Did you recently sprain your ankle?
One of the most important things you have to do is REHAB. Rest and Ice does NOT count as rehab. In this blog we are going to explain why you NEED to do rehab.
Checkout our previous article to learn more about Lateral Ankle Sprains.
Once You Sprain Your Ankle Once, You May Sprain It Again!
Recent studies have shown that players with a history of an ankle injury were 4.9 times more likely to sustain another ankle injury. Yes you read it right, you are that much at risk! The reason why you are at greater risk is that there are several impairments that occur after you sprain your ankle. One of the big impairments is decreased ankle range of motion, specifically dorsiflexion mobility.
If you have decreased ankle dorsiflexion range of motion in comparison to your other side, it will place your ankle at risk for an ankle sprain. IF the ankle does not have as much dorsiflexion mobility, it will be more plantar flexed during more activities, which places it at greater risk for a sprain, especially when landing or decelerating.
You May Injure Your Knee
Furthermore, a common occurrence following an ankle sprain with athletes could lead to a knee injury. This occurs because the ankle now lacks mobility and proprioception, and the knee is the next joint up that needs to compensate for the compromised ankle. The ankle is inherently a mobile joint, while the knee is the stable joint. If the ankle is now stiff or limited in mobility, then the knee becomes the mobile joint. In other words, the knee is now moving more than it should, placing it at risk for injury.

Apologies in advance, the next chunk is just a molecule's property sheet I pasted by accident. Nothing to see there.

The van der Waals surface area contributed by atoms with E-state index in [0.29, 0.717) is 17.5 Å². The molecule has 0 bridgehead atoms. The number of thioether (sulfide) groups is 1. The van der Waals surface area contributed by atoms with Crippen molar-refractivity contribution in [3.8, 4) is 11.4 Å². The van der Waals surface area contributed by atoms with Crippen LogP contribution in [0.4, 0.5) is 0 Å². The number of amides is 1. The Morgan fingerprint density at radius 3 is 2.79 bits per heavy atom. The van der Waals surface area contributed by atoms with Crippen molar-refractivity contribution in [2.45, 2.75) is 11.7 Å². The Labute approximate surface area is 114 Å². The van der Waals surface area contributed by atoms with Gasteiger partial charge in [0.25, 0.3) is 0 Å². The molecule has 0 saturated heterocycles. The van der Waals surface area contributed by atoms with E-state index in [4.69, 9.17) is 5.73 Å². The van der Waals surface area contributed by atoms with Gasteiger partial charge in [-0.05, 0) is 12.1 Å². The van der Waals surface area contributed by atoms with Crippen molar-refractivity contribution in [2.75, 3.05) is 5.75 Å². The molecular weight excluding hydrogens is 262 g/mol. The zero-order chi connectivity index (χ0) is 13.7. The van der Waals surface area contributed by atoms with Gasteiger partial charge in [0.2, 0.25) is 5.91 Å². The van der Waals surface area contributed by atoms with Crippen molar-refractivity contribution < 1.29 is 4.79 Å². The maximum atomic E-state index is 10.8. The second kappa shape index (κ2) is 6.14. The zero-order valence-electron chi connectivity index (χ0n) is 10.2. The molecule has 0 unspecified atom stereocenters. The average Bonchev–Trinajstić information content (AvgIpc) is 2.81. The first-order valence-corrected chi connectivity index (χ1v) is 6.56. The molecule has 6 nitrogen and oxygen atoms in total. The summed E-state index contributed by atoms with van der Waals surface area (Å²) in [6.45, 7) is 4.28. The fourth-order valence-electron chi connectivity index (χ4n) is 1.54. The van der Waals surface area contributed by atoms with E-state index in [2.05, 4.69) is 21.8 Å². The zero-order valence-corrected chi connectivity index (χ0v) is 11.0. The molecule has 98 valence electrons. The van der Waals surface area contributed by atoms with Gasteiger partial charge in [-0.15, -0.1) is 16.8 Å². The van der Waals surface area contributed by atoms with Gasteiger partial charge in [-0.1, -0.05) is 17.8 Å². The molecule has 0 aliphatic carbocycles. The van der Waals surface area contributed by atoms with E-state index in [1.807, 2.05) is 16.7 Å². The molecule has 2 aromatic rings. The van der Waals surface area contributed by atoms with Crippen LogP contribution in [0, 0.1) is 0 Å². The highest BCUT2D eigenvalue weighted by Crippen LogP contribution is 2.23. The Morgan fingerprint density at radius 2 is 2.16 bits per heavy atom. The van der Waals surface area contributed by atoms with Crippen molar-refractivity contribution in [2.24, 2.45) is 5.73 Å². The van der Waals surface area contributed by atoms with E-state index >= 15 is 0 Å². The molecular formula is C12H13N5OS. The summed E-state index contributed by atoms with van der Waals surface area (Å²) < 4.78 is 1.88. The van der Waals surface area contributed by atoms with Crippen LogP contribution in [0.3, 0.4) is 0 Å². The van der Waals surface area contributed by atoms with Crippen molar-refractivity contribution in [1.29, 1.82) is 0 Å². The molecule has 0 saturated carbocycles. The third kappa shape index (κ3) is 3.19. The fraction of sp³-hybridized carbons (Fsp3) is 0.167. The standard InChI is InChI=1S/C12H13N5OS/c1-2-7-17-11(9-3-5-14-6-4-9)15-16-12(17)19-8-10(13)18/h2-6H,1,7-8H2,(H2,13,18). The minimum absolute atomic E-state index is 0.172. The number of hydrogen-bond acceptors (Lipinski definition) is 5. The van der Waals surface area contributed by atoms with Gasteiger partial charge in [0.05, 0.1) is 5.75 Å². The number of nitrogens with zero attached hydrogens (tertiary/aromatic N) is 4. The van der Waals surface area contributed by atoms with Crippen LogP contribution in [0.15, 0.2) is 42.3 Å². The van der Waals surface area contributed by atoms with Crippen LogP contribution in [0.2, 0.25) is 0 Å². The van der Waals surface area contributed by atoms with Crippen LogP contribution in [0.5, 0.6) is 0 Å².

Some of these potential injuries include knee sprains (ACL, MCL), overuse injuries (patellar tendinopathies/jumpers’ knee, patellofemoral pain, osgood schlatters’ disease) or cartilage issues (meniscus tears, chondromalacia).
You May Develop Weak Ankles
How many times have you heard athletes say that they have “weak ankles” and they seem to always roll them?
This tends to be the trend for basketball athletes due to inadequate rehab and repeated ankle sprains. These repeated ankle sprains lead to athletes complaining of “weak” and “unstable” ankles and eventually lead to chronic ankle instability. The weak and unstable ankles are due to multiple things, such as decreased strength, proprioception and mobility.
Studies have shown decreased peroneal strength, which is responsible for ankle eversion and controlling inversion. Furthermore, studies have also shown decreased glute strength, specifically glute med following an ankle sprain. The glute med and peroneal muscle group plays a huge role in stabilizing the ankle, which gets weaker following an ankle sprain; therefore, they have to be strengthened following an ankle sprain.
Another key factor following an ankle sprain is that you lose your proprioception. Proprioception is another word for your ability to control and be aware of your body in space. Once you sprain your ankle, your proprioception is impacted; therefore has to be trained again. If you don’t do rehab, it will feel unsteady when landing increasing your risk for an ankle sprain.
In summary, you NEED to be doing your rehab following an ankle sprain to decrease your risk for future ankle sprains and weak ankles. Rest and Ice, will not be enough; you have to be working on mobility, strength and stability.
If you are dealing with an ankle sprain or just want to decrease your risk for ankle sprains check out our 12 week ankle sprain rehab program.
Need More Help?